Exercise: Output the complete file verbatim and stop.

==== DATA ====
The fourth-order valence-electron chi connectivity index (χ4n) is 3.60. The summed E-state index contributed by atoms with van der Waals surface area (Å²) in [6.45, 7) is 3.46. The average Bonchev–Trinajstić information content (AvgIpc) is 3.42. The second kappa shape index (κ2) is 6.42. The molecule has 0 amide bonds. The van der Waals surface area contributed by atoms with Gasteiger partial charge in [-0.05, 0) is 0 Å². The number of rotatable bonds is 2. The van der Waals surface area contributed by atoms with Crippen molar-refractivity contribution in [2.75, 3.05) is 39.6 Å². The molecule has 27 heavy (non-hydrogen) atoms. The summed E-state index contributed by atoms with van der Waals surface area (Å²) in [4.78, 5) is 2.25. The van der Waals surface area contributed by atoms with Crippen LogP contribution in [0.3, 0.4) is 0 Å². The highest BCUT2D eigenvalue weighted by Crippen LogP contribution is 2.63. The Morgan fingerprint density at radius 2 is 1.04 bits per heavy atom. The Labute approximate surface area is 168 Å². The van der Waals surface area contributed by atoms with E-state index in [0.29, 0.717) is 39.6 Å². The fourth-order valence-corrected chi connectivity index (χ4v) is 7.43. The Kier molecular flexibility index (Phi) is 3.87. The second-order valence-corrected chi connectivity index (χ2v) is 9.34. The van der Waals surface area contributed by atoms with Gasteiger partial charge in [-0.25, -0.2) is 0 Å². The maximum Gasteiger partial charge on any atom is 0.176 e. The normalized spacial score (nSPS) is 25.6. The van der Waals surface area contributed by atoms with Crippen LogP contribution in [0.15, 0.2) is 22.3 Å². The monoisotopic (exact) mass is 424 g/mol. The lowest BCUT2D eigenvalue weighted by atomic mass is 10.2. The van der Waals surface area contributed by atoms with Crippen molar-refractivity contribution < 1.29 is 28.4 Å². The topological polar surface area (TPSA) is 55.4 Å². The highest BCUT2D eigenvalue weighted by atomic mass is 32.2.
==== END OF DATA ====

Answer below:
The fourth-order valence-electron chi connectivity index (χ4n) is 3.60. The summed E-state index contributed by atoms with van der Waals surface area (Å²) in [6.45, 7) is 3.46. The average Bonchev–Trinajstić information content (AvgIpc) is 3.42. The second kappa shape index (κ2) is 6.42. The molecule has 0 amide bonds. The van der Waals surface area contributed by atoms with Gasteiger partial charge in [-0.05, 0) is 0 Å². The number of rotatable bonds is 2. The van der Waals surface area contributed by atoms with Crippen molar-refractivity contribution in [2.75, 3.05) is 39.6 Å². The molecule has 27 heavy (non-hydrogen) atoms. The summed E-state index contributed by atoms with van der Waals surface area (Å²) in [4.78, 5) is 2.25. The van der Waals surface area contributed by atoms with Crippen LogP contribution in [0.3, 0.4) is 0 Å². The highest BCUT2D eigenvalue weighted by Crippen LogP contribution is 2.63. The Morgan fingerprint density at radius 2 is 1.04 bits per heavy atom. The Labute approximate surface area is 168 Å². The van der Waals surface area contributed by atoms with E-state index in [0.29, 0.717) is 39.6 Å². The fourth-order valence-corrected chi connectivity index (χ4v) is 7.43. The Kier molecular flexibility index (Phi) is 3.87. The second-order valence-corrected chi connectivity index (χ2v) is 9.34. The van der Waals surface area contributed by atoms with Gasteiger partial charge in [-0.25, -0.2) is 0 Å². The maximum Gasteiger partial charge on any atom is 0.176 e. The normalized spacial score (nSPS) is 25.6. The van der Waals surface area contributed by atoms with Crippen LogP contribution in [0.15, 0.2) is 22.3 Å². The monoisotopic (exact) mass is 424 g/mol. The lowest BCUT2D eigenvalue weighted by atomic mass is 10.2. The van der Waals surface area contributed by atoms with Crippen molar-refractivity contribution < 1.29 is 28.4 Å². The topological polar surface area (TPSA) is 55.4 Å². The highest BCUT2D eigenvalue weighted by atomic mass is 32.2.